I created a new dimension in my cube called Scenario. It was built from a table containing the following two rows:
This dimension then had a single attribute hierarchy with two members on it, Actual and Forecast.
I then added a new foreign key column to my existing fact table so I could join the new Scenario dimension to it. This column always contained the value 1 because all the data in my fact table only represented Actual values.
Next I created a new data mining model using the Microsoft Time Series algorithm based off my fact table. The Time dimension foreign key column was used as my Key Time column and the measure representing the number of postings was set to be an Input as well as Predictable. Now I’m certainly not a data mining expert and I didn’t spend any time tweaking the model, but it seemed to give reasonably good results at the day level picking up the weekday/weekend variation already noted above: Obviously if you were doing this for real you’d want to spend a bit more time making sure your mining model was giving you good results.
With my mining model processed, I was then able to use the following DMX query to give me a flattened resultset showing the predicted number of postings per day from April 30th 2008 until the end of 2009: SELECT FLATTENED PredictTimeSeries([Forecasts].[Postings], 611) From [Forecasts] One thing I found in order to get this to work nicely was that I had to change the ‘meaningful’ surrogate keys on the Time dimension that Allan had provided me with (eg the key for April 30th 2008 was 20080430, May 1st 2008 was 20080501) to meaningless integer surrogate keys where each new day had a key value one greater than the previous day (eg April 30th 2008 was key 3043, May 1st was key 3044 etc). This meant that when I ran the above DMX query it returned surrogate key values for each predicted value that I could use with my time dimension – before I did this I found the DMX query just added 1 to the date key for each predicted date, giving me incorrect key values like 20080430, 20080431, 20080432 and so on for April 30th, May 1st, May 2nd and so on.
I then took the results of this query and used SSIS to load them into a second fact table in my relational data source. The SSIS data flow task looked like this: Here’s what I did at each step:
Used an OLEDB data source, connected up to Analysis Services, to run the initial DMX prediction query
Added a derived column with the value 2, as the foreign key for my Scenario dimension, to show that this was all Forecast data.
Used a data conversion transform to convert the two columns returned by the DMX query from bigints to ints.
Used an OLEDB destination to load the data into a new Forecast fact table (with a structure identical to the existing fact table) in SQL Server.
Finally I went back to my cube and added a new partition to my existing measure group, pointing at the new Forecasts fact table, and reprocessed. This meant I now had data for the Actual member on my Scenario dimension up to April 29th 2008, and data for the Forecast member from April 30th 2008 until the end of 2009. And voila – forecast data loaded into my cube at Day level, which is then of course easy to explore, see aggregated up to Month, Quarter and Year level, and so on. Here’s what the data looked like in an Excel pivot chart: And of course if I didn’t include the Scenario dimension in my query I could look at Actual and Forecast values aggregated up to say the Month level:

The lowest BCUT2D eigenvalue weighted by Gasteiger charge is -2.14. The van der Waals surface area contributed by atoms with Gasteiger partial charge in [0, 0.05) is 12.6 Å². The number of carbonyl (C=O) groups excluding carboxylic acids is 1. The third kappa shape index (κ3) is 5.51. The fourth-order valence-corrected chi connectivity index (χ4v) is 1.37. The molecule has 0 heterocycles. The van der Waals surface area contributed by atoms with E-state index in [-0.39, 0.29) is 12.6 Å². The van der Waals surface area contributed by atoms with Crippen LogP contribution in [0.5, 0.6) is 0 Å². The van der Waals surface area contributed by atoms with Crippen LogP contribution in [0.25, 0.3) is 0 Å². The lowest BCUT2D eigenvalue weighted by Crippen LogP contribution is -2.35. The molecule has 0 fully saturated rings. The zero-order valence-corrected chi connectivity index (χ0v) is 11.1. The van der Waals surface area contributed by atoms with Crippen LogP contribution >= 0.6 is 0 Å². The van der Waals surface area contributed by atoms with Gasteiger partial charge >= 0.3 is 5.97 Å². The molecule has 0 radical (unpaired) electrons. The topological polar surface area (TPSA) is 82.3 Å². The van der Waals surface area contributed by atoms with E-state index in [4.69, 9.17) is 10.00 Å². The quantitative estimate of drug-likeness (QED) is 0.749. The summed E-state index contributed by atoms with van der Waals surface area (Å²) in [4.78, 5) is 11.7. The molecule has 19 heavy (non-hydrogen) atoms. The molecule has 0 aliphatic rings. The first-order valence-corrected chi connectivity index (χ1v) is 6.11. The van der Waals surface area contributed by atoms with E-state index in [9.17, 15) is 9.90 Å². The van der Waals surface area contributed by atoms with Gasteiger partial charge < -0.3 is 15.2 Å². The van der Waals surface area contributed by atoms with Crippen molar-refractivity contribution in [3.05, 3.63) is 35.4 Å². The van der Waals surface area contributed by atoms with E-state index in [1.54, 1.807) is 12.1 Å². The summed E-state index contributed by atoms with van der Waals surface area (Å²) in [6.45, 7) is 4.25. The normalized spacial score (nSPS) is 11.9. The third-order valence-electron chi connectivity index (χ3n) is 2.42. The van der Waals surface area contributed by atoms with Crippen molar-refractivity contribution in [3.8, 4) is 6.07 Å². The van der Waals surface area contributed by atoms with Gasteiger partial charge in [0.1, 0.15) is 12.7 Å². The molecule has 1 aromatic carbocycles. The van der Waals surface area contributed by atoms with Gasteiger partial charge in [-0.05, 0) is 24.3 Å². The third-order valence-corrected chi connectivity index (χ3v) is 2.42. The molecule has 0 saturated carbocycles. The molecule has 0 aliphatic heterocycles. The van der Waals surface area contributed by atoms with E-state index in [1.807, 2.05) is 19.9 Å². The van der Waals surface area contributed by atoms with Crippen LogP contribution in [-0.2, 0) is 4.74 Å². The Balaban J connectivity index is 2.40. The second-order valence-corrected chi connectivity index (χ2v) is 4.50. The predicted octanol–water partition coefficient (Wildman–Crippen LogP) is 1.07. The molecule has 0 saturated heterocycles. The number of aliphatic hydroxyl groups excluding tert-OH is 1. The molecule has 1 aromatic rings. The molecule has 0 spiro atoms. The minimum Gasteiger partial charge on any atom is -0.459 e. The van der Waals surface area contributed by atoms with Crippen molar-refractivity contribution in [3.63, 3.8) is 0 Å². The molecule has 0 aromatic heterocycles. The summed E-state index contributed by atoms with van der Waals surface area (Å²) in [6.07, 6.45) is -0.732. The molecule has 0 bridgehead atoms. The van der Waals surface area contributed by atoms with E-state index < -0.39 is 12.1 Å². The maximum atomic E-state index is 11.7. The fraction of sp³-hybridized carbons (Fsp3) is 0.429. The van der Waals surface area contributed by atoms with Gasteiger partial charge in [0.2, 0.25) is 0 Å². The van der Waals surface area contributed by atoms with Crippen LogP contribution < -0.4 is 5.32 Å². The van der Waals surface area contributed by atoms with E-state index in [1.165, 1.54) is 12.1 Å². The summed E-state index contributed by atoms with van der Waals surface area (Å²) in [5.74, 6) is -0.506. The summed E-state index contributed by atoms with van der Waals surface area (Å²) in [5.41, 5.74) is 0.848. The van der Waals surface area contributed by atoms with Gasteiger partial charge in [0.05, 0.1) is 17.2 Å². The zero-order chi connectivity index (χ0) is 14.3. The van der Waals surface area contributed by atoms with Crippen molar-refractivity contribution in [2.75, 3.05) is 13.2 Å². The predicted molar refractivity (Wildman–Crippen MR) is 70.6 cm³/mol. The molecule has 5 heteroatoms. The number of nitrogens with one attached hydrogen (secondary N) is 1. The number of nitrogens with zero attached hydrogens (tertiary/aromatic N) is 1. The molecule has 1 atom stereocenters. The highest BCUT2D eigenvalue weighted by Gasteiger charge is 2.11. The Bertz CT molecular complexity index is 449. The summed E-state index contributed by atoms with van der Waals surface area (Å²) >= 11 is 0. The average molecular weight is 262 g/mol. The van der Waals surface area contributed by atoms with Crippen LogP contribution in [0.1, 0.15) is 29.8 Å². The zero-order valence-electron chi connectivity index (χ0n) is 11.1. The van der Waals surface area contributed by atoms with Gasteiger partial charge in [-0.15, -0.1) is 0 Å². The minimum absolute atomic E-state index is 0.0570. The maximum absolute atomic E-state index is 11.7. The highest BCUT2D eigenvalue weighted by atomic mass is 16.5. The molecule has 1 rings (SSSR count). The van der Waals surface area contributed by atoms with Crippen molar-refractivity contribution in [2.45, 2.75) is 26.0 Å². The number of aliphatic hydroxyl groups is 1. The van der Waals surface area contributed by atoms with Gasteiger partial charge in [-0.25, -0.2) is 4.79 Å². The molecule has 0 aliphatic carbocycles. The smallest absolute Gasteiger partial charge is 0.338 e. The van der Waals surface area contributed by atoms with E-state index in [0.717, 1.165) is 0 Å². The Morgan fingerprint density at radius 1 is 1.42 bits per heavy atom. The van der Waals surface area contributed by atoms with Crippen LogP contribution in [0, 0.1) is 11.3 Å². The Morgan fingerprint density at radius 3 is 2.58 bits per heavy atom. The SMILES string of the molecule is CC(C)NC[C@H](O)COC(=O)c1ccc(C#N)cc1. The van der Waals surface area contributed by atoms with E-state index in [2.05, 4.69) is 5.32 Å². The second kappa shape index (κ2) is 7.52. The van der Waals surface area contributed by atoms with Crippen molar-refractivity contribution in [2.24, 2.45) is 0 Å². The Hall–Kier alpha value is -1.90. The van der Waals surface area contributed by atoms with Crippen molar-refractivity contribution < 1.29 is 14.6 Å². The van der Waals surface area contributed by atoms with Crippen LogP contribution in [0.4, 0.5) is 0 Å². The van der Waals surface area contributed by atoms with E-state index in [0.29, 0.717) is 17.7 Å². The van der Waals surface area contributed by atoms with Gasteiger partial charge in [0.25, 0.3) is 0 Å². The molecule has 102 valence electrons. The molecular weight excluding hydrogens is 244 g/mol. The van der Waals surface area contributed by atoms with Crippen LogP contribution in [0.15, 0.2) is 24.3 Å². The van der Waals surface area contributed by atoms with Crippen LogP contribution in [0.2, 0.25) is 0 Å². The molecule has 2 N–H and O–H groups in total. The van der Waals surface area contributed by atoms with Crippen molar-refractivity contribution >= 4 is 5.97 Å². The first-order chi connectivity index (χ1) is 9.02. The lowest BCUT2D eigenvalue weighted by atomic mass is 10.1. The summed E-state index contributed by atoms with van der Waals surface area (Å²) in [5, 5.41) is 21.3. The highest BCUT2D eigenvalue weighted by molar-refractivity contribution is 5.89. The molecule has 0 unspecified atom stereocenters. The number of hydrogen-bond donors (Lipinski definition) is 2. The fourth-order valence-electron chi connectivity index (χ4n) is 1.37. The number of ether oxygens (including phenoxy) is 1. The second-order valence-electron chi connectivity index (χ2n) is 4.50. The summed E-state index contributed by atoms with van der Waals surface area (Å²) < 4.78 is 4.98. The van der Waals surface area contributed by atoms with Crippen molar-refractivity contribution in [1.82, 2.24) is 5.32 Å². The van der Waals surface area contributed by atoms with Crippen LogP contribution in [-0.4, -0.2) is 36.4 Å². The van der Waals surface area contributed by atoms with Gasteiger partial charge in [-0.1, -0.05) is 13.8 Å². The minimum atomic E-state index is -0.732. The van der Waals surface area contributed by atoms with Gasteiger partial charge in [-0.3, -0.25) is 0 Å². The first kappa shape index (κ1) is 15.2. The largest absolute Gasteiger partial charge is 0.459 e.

Some thoughts on how you’d implement this in a real production system:
You’re not going to want to (or probably be able to) use the Time Series algorithm at the granularity of your fact table. It might make sense to use it at Day granularity, but you’d probably want to aggregate your other dimensions up to a much higher level (for example aggregate from Product to Product Category, Customer to Country and so on) and then generate the forecasts. This would mean in turn you couldn’t just create a new partition in your existing measure group to hold the forecast data, you’d need to create a new measure group. However with some simple MDX you’d be able to integrate the two sets of values and get a similar result to the one I’ve achieved here.
You’d want to automate the training of the data mining model, and this can be done pretty easily in SSIS using the Analysis Services processing task.
You might want to store the set of forecasts you generate each day, so you could compare different forecasts made on different days or compare an old forecast with the actual data that subsequently came in. To do this you’d need to add a new dimension to your Forecast measure group which would be Forecast Date (ie the date the forecast data was generated), and maybe make your forecast measures semi-additive (eg last nonempty) with regard to this new Forecast Date dimension.
As I said, you’d want to spend a lot more time than I did making sure your data mining model gave you good predictions; the aim of this blog entry is to describe how you’d load the forecast data into AS, not make sure the forecasts were accurate! Trying to forecast 1.5 years into the future as I did is probably a bit optimistic; it might be better to limit your predictions to a few days or a month. I used AS2005 here but AS2008 has got a much improved Time Series algorithm you can find out about here. And if you want to learn more about AS data mining your starting point should be www.sqlserverdatamining.com; I see also that there’s a 2008 version of the DM team’s book out soon too – I liked the 2005 version and it was certainly a lot more helpful than BOL for understanding all this.
So overall a fun exercise and one I might work up into a presentation for a user group meeting or something similar. I’d be very interested to hear from anyone who is doing this for real though, to find out how well it works in practice; if I get the chance to implement it with one of my customers I’ll blog about it.
And wouldn’t it be cool if, in the next version of Analysis Services, you could automatically add a Forecast partition to your cube in BIDS and have all this work done for you through a wizard?